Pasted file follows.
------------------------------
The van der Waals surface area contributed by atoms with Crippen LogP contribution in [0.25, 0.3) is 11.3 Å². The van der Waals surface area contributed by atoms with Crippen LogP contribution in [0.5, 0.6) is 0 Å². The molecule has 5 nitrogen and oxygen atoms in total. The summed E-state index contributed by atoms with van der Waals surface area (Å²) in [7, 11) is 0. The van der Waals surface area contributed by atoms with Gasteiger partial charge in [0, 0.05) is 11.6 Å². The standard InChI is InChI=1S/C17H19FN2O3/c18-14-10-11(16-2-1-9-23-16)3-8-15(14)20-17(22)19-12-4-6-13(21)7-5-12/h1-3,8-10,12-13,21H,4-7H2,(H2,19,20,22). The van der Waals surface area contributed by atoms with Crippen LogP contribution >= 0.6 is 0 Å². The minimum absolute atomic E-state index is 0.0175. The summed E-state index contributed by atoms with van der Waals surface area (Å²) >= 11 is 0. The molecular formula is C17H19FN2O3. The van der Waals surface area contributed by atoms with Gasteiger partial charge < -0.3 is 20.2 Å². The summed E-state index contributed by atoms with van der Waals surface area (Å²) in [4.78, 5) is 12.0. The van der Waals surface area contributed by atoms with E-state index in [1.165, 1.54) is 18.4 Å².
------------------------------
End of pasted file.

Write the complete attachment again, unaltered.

The van der Waals surface area contributed by atoms with Crippen LogP contribution in [0.25, 0.3) is 11.3 Å². The van der Waals surface area contributed by atoms with Crippen LogP contribution in [0.5, 0.6) is 0 Å². The molecule has 5 nitrogen and oxygen atoms in total. The summed E-state index contributed by atoms with van der Waals surface area (Å²) in [7, 11) is 0. The van der Waals surface area contributed by atoms with Gasteiger partial charge in [0, 0.05) is 11.6 Å². The standard InChI is InChI=1S/C17H19FN2O3/c18-14-10-11(16-2-1-9-23-16)3-8-15(14)20-17(22)19-12-4-6-13(21)7-5-12/h1-3,8-10,12-13,21H,4-7H2,(H2,19,20,22). The van der Waals surface area contributed by atoms with Crippen LogP contribution >= 0.6 is 0 Å². The minimum absolute atomic E-state index is 0.0175. The summed E-state index contributed by atoms with van der Waals surface area (Å²) >= 11 is 0. The molecular formula is C17H19FN2O3. The van der Waals surface area contributed by atoms with Gasteiger partial charge < -0.3 is 20.2 Å². The summed E-state index contributed by atoms with van der Waals surface area (Å²) in [4.78, 5) is 12.0. The van der Waals surface area contributed by atoms with E-state index in [1.165, 1.54) is 18.4 Å².